America’s rivalry with China is inevitable. But competition need not lead to confrontation. If America works together with its allies, friends and partners, it can continue to shape the international order to the benefit of all.

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Ivo Daalder is president of the Chicago Council on Global Affairs and a former U.S. ambassador to NATO.

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(14) comments

DMoney

China remains a paper tiger. Beneath the propaganda is a rotten and backwards system and society. They have increased spending--so what? They still don't touch our level militarily. Their massive economy is built on their immense population and cheap production costs--which is only sustainable if the population remains poor and disenchanted. We could crush them economically if we has a backbone. Without our raging hunger for cheap goods, they don't have a market. Their "success" is dependent on the USA and until that changes (it can't, see my comment above), they will remain far behind. Read some respectable books on geopolitics.

oldhomey

D, it is not 1935, it is 2019. You seem to want to fantasize the world as you believed it to be from the WWII comic books you have been reading and collecting, when pre-war relative military strength was measured by numbers of battleships, primarily.

China is no paper tiger. It is an economy that is on the cusp of over-taking ours as the largest in the world. It has a vast military with a full complement of nuclear warheads and delivery systems as sophisticated as ours. Your grasp of how the world economy works is at least as weak as that of our president, Donald Trump. Your 8:15pm post is pure playground musings that is harmless until one considers you are a voter.

DMoney

"The weakness of insularity for China is poverty. Given the ratio of arable land to population, a self-enclosed China is a poor China. Its population is so poor that economic development
driven by domestic demand, no matter how limited it might be, is impossible. "

This is from the geopolitical website Stratfor and it's regarding China in 2019. They can't afford to sell their products domestically, and at the same time they only have enough arable land to feed 1 in 3 of their billion people. Put those two factors together--they MUST have a very large market to sell their goods and they MUST import a massive amount of food for survival. The reality is, we have them by the tail. Unfortunately, people like you are very weak and short sighted, along with being primarily politically motivated. Trump, being someone who recognizes power and control, and being someone who puts his (and by proxy, his companies, country, etc) first, engaged in the current trade war. He knows we can easily win. But he overestimated the will of the American people. China, knowing our weakness, called the bluff.

If China has any advantage over us, it's unity amongst it's people. A lot of that is forced because they are still a communist country. It's military pales in comparison to ours. But again, they would be more willing to use it and face attrition and losses. They know we are fragile, unless they really tick us off. Therefore, they'll push to the max unless it becomes a true war, in which case they'll surrender.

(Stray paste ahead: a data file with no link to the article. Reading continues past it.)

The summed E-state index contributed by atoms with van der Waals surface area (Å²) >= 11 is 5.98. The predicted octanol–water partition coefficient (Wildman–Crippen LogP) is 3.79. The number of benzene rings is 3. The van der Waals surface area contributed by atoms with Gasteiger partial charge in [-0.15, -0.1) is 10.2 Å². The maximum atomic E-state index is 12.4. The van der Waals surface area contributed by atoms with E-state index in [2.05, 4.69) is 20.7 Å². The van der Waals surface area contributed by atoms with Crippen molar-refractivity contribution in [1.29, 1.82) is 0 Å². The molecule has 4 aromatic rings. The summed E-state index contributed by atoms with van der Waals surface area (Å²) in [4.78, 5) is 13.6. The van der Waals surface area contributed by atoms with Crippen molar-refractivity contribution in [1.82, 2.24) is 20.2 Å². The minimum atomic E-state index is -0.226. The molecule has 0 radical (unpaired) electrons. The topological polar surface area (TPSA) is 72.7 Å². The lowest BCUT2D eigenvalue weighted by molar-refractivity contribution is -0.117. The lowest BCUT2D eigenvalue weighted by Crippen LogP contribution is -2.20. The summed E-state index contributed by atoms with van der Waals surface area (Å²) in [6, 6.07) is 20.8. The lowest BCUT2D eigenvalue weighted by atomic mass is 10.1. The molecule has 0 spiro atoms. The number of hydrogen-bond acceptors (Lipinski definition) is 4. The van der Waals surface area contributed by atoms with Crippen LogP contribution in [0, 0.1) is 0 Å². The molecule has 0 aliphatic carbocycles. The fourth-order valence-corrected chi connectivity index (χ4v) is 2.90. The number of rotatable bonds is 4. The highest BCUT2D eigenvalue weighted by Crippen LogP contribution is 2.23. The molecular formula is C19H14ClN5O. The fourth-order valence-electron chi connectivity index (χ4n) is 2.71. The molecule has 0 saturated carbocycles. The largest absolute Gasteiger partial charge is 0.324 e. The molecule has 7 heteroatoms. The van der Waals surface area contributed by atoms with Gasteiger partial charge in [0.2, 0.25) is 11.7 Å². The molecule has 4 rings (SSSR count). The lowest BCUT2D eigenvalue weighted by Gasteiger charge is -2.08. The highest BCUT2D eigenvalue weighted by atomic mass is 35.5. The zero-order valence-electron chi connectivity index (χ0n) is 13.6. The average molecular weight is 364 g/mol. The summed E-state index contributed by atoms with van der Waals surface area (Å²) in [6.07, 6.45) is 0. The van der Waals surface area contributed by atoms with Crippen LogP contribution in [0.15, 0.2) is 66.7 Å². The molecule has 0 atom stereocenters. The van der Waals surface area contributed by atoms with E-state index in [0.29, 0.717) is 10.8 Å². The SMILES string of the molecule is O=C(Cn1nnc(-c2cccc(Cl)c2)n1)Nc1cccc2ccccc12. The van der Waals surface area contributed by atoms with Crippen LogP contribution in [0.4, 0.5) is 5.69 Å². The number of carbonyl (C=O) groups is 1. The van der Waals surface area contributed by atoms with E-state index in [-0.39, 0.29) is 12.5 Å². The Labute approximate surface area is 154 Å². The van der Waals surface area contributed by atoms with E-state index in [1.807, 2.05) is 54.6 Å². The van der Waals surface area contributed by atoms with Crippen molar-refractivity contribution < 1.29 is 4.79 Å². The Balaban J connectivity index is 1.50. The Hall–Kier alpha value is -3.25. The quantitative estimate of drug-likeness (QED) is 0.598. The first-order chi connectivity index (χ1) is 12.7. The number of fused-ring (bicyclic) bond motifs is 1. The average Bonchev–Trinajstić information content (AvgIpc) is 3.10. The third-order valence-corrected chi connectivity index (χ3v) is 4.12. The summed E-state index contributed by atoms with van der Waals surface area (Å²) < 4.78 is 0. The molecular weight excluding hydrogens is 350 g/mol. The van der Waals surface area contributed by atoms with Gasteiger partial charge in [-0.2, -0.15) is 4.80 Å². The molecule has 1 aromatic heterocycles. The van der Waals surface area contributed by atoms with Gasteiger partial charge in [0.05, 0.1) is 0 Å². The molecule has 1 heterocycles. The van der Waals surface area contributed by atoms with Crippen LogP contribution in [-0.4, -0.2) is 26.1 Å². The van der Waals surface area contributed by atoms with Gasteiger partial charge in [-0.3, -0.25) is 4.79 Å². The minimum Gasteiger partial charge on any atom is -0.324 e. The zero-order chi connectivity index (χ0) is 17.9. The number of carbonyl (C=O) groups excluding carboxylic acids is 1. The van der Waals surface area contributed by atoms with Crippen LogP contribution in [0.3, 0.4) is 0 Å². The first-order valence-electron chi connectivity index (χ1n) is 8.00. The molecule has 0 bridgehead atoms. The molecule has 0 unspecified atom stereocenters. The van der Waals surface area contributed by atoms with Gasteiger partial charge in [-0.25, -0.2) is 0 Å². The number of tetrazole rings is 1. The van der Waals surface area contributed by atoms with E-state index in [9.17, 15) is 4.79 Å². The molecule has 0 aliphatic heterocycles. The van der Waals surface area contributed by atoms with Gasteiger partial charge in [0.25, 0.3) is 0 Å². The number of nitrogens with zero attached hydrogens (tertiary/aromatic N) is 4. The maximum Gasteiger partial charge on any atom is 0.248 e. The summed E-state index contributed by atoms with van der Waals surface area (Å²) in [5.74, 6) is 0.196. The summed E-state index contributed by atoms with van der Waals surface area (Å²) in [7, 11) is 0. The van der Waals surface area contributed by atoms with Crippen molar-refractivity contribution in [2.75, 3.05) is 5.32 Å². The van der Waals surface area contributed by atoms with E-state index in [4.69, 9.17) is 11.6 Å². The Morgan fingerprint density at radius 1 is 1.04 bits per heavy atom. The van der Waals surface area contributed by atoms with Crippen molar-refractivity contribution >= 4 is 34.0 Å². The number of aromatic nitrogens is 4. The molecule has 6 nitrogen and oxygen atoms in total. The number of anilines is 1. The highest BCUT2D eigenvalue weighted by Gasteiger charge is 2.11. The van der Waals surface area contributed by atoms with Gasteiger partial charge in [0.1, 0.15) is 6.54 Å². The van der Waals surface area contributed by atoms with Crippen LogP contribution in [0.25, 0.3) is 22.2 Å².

oldhomey

D, you seem to be writing off the entire future of China as a world economic, political and military power because of two sentences you found on the internet about its weaknesses. If you read it a little more carefully, however, it is saying that China cannot continue to be a rising power if it tries to become self-contained or (if I read your fantasies correctly) we impose our will and isolate China, cutting it off from world markets.

In fact China is busily at work keeping on friendly terms with all of our traditional allies and trade partners that Mr. Trump is busily insulting and pulling away from.

China is also spending billions upon billions of dollars in the Third World, building up infrastructure and good will there because China knows it is a member of the world community and is intent on being intimately involved in nations that represent future rising markets. And these are countries that own many of the most rare but essential raw minerals used by the new technologies. It knows what it is doing. Its rapid economic growth may be slowing, as Stratfor predicts, but it also predicts the same for all the industrial powerhouse nations of the world, including the U.S. Meanwhile, the U.S. under Trump is killing off foreign aid, basking in the cheers of ideologues such as yourself as he does so.

The Chinese by now must have the largest middle-class in terms of numbers in the world. Yes it has a lot of impoverished farmers still, but it has a very large domestic market that may not be growing as fast as it did in the past 40 years, but it is there, still demanding goods and services. You seem to think China sells everything it makes overseas. Have you looked at videos of most Chinese cities these days?